I’m going to try to post this rather quickly as I haven’t posted for a little while. Rather than do a lot of interpretation, I will give some biographical information at the end. I will say what I have and continue to write, there are no voices like this today. No one can sing this duet in this way today.
Here are Hilde Zadek and Anton Dermota singing the same duet. See what you think about them, and remember that this recording is about 30 years later than the Lehmann/Tauber recording.
Glück, das mir verblieb (Marietta’s Lied)
Glück, das mir verblieb,
rück zu mir, mein treues Lieb.
Abend sinkt im Hag
bist mir Licht und Tag.
Bange pochet Herz an Herz
Hoffnung schwingt sich himmelwärts.
Wie wahr, ein traurig Lied.
Das Lied vom treuen Lieb,
das sterben muss.
Ich kenne das Lied.
Ich hört es oft in jungen,
in schöneren Tagen.
Es hat noch eine Strophe–
weiß ich sie noch?
Naht auch Sorge trüb,
rück zu mir, mein treues Lieb.
Neig dein blaß Gesicht
Sterben trennt uns nicht.
Mußt du einmal von mir gehn,
glaub, es gibt ein Auferstehn.
Marietta’s aria from Die Tote Stadt
Joy, that near to me remains,
Come to me, my true love.
Night sinks into the grove
You are my light and day.
Anxiously beats heart on heart
Hope itself soars heavenward.
How true, a sad song.
The song of true love,
that must die.
I know the song.
I heard it often in younger,
in better days.
It has yet another verse–
Do I know it still?
Though sorrow becomes dark,
Come to me, my true love.
Lean (to me) your pale face
Death will not separate us.
If you must leave me one day,
Believe, there is an afterlife.
Erich Wolfgang Korngold (May 29, 1897 – November 29, 1957) was an Austrian-born composer and conductor. A child prodigy, he became one of the most important and influential composers in the history of Hollywood. He was a noted pianist and composer of classical music, along with music for Hollywood films, and the first composer of international stature to write Hollywood scores.
Korngold played his cantata Gold for Gustav Mahler in 1909; Mahler called him a “musical genius” and recommended he study with composer Alexander von Zemlinsky. Richard Strauss also spoke highly of the youth, and along with Mahler told Korngold’s father there was no benefit in having his son enroll in a music conservatory since his abilities were already years ahead of what he could learn there.
Korngold was active in the theatre throughout Europe while in his 20s. After the success of his opera, Die tote Stadt, which he conducted in many opera houses, he developed a passion for the music of Johann Strauss, Jr., and managed to exhume a number of lost scores. He orchestrated and staged them using new concepts. Both A Night in Venice and Cagliostro in Vienna are Korngold re-creations, these were the works that first drew the attention of Max Reinhardt to Korngold.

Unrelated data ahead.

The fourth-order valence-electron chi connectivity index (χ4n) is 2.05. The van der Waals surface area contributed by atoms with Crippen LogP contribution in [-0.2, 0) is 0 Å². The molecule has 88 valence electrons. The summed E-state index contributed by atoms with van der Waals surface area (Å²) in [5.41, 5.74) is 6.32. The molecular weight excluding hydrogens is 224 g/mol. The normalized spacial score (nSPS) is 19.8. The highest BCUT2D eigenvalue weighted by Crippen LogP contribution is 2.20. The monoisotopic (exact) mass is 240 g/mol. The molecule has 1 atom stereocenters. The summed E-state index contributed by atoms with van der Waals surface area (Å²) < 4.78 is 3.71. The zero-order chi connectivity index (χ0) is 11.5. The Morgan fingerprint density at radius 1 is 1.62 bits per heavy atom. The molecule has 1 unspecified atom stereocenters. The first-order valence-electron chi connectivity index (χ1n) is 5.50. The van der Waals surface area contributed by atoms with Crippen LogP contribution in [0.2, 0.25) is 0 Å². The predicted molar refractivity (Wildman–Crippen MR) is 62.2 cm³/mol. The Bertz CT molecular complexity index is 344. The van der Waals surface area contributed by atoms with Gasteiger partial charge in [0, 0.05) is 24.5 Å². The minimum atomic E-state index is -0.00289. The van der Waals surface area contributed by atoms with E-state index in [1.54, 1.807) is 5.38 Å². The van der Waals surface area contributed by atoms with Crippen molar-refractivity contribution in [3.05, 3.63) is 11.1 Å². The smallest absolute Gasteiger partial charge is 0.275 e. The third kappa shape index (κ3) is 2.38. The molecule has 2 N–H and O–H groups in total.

By this point Korngold had reached the zenith of his fame as a composer of opera and concert music. Composers such as Richard Strauss and Giacomo Puccini heaped praise on him, and many famous conductors, soloists and singers added his works to their repertoires. He began collaborating with Reinhardt on many productions, including a collection of little-known Strauss pieces that they arranged and titled Waltzes From Vienna. It was retitled The Great Waltz and became the basis for a 1938 British film directed by Alfred Hitchcock and a film by the same name in the U.S, starring Luise Rainer. Korngold conducted staged versions in Los Angeles in 1949 and 1953.
At the request of director Max Reinhardt, and due to the rise of the Nazi regime, Korngold moved to the U.S. in 1934 to write music scores for films. His first was Reinhardt’s A Midsummer Night’s Dream (1935), which was well received by critics. He subsequently wrote scores for such films as Captain Blood (1935), which helped boost the career of its starring newcomer, Errol Flynn. His score for Anthony Adverse (1936) won an Oscar, and was followed two years later with another Oscar for The Adventures of Robin Hood (1938).
Overall, he wrote the score for 16 Hollywood films, receiving two more nominations. Along with Max Steiner and Alfred Newman, he is one of the founders of film music. Although his late classical Romantic compositions were no longer as popular when he died in 1957, his music underwent a resurgence of interest in the 1970s beginning with the release of the RCA Red Seal album “The Sea Hawk: the Classic Film Scores of Erich Wolfgang Korngold” (1972). This album was hugely popular and really ignited interest in other film music of his (and other composers like Max Steiner) and in his concert music, which often incorporated popular themes from his film scores (a good example being the Violin Concerto in D, Op. 35).
Charlotte “Lotte” Lehmann (February 27, 1888 – August 26, 1976) was a German soprano who was especially associated with German repertory. She gave memorable performances in the operas of Richard Strauss, Richard Wagner, Ludwig van Beethoven, Puccini, Mozart, and Massenet. The Marschallin in Der Rosenkavalier, Sieglinde in Die Walküre and the title-role in Fidelio are considered her greatest roles. During her long career, Lehmann also made more than five hundred recordings. Her performances in the world of Lieder are considered among the best ever recorded.